The utility industry is changing fast -- but where is it going? Each year analysts at IDC offer their predictions for utility industry trends for the coming year and up to five years hence. Here are their first five predictions, and how they related to smart grids and smart grid technology.
1. Utilities will hunt for flexibility and innovation in their operations and business models. Key drivers for this trend are increasing distributed generation, more renewables, consumers becoming more active grid participants, as well as virtual power plants, and more. "Business flexibility will impact legacy IT systems and will call for more agile IT capabilities," says IDC. Smart grid technology is an essential part of this evolution, both for delivering services to customers and interacting via energy markets.
2. Microgrids will force business model change. Or at least, microgrids and similar service opportunities will require utilities to adapt their IT and distribution networks. Microgrids offer many opportunities for enhancing grid reliability and flexibility, but they present additional monitoring, control, and integration challenges. Also, IDC notes that there are "increasing examples of utilities creating new service revenue streams" by supporting or creating microgrids. Utilities should take advantage of these opportunities, because "left unaddressed, microgrids will displace a growing portion of utility generation and distribution revenue."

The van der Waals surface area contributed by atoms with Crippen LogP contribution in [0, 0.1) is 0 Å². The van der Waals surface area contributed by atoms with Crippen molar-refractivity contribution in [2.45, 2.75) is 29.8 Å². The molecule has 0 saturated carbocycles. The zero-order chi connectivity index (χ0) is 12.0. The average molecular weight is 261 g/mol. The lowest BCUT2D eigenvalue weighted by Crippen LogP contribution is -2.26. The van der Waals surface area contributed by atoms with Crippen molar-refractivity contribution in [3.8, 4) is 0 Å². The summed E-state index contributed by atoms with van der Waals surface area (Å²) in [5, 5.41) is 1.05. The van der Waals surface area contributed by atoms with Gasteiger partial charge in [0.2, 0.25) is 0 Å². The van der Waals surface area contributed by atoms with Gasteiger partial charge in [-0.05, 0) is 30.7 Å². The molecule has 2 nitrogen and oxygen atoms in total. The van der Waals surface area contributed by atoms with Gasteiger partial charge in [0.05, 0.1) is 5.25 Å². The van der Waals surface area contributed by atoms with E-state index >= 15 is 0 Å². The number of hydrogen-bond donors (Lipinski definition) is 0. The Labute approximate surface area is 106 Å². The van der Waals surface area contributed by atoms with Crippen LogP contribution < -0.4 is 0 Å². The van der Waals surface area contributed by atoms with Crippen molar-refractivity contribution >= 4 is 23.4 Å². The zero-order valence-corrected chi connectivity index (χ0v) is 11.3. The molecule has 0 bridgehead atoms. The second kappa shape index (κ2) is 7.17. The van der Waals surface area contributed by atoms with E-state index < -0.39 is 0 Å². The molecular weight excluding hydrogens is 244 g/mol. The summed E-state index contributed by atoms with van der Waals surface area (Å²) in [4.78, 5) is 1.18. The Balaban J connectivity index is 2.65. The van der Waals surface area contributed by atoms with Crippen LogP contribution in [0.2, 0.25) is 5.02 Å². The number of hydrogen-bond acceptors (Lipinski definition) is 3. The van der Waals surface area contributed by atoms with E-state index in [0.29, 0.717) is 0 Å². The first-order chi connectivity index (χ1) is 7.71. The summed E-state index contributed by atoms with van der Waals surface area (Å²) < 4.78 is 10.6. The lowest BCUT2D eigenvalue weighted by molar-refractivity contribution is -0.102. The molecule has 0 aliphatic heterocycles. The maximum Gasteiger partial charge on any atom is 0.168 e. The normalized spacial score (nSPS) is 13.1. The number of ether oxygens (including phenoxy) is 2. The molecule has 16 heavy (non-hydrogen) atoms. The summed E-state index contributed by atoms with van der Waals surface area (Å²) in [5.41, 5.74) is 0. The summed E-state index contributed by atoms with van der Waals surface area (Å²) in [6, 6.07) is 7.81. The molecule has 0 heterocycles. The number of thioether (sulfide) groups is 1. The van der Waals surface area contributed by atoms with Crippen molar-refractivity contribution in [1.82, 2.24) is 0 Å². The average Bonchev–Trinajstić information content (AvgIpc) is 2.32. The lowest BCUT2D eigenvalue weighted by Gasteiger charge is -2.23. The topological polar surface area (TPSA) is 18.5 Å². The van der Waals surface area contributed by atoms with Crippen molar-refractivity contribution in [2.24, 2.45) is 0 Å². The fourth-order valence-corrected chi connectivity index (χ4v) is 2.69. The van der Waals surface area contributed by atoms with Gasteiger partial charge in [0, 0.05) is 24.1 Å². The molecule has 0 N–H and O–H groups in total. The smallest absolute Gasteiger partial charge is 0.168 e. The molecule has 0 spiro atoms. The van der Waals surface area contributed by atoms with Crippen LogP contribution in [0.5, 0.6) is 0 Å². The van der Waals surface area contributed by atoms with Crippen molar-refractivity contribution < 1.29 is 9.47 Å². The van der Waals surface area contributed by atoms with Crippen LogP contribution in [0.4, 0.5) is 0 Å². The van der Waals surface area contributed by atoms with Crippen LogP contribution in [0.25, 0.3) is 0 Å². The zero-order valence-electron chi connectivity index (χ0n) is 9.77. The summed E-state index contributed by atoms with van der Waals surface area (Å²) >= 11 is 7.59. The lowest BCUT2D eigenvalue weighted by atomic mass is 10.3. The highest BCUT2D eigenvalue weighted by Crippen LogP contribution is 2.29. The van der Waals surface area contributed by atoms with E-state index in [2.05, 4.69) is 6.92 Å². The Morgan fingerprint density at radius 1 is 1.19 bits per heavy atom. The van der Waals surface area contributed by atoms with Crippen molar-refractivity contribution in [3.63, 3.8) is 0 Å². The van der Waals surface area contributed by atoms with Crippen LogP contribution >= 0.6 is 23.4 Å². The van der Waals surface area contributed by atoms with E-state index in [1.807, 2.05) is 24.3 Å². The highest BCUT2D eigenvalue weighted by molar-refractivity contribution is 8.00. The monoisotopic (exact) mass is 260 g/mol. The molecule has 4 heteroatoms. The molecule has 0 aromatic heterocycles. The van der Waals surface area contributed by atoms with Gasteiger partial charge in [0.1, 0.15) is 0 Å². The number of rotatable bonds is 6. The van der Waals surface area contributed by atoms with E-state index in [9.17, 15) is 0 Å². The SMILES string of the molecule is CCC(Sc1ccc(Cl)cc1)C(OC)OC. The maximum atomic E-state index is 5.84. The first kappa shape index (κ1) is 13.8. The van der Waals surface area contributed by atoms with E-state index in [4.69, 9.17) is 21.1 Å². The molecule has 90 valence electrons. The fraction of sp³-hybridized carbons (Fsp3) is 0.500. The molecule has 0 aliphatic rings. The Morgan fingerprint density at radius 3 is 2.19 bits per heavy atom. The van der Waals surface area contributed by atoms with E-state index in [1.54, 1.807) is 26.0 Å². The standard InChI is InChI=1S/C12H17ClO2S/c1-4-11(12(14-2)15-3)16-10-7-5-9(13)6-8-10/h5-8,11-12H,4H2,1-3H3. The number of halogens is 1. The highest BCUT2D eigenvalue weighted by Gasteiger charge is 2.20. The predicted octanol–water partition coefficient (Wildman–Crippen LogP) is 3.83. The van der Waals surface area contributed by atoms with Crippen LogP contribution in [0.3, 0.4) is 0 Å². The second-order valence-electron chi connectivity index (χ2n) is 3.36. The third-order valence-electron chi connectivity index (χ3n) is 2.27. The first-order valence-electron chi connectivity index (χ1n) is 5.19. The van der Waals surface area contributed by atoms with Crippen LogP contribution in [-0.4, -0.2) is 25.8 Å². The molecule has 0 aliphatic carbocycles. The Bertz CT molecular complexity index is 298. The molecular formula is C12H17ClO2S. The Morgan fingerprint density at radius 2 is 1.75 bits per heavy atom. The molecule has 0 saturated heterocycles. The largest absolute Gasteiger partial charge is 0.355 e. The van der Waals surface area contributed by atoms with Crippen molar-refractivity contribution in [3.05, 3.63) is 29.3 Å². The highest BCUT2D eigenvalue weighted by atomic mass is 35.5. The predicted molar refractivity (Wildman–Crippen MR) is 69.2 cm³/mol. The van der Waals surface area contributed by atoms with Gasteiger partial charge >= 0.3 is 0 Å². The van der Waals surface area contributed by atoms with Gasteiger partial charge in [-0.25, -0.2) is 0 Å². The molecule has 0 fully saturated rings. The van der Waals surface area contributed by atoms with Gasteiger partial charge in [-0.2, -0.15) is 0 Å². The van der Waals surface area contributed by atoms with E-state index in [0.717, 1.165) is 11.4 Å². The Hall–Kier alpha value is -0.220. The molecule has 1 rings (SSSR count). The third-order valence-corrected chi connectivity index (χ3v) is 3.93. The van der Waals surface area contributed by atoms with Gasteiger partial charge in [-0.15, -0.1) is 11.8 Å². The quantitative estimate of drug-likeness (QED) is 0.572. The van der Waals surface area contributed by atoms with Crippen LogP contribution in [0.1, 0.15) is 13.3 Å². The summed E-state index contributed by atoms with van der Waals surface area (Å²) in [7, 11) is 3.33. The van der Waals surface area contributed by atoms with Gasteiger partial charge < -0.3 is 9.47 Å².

3. Shifting focus, roles for utility CIOs. IDC predicts that utility CIOs will be be playing a larger role in business and operations, including working more closely with line-of-business departments on cybersecurity. Smart grid cybersecurity is among top smart solutions that utilities will be investing in over the next two years.
4. IT & OT convergence will affect the CIO role. Smart grid technology and strategies are requiring more collaboration between IT and operations departments, and shifting the skills needed to develop and support the smart grid. Consequently, blending the IT and OT silos was a hot topic at the recent European Utility Week conference.
Looking ahead at this trend, IDC predicts: "More than 65% of new utility IT initiatives will have a direct involvement from business executives. Moreover, IT investments will be treated in the same way as any other company investment." Also, utility CIOs will become more open to alternative sourcing for IT services (especially cloud services). Fast-changing needs for IT skills will yield new challenges for finding IT talent.
5. Eroding revenues and growing capital and operating costs will force utilities to develop analytics strategies. Margins are getting tighter in the utility business. To thrive as a business, utilities now must be able to closely monitor, control, and project (in real time) what's happening with energy markets, generation, grid performance, consumption and demand patterns, and assets. Smart grid technology can provide a wealth of data, and analytics for meter data management and more are becoming an essential business and operations tool.
See part 2, covering the smart grid implications of IDC's predictions 6-10.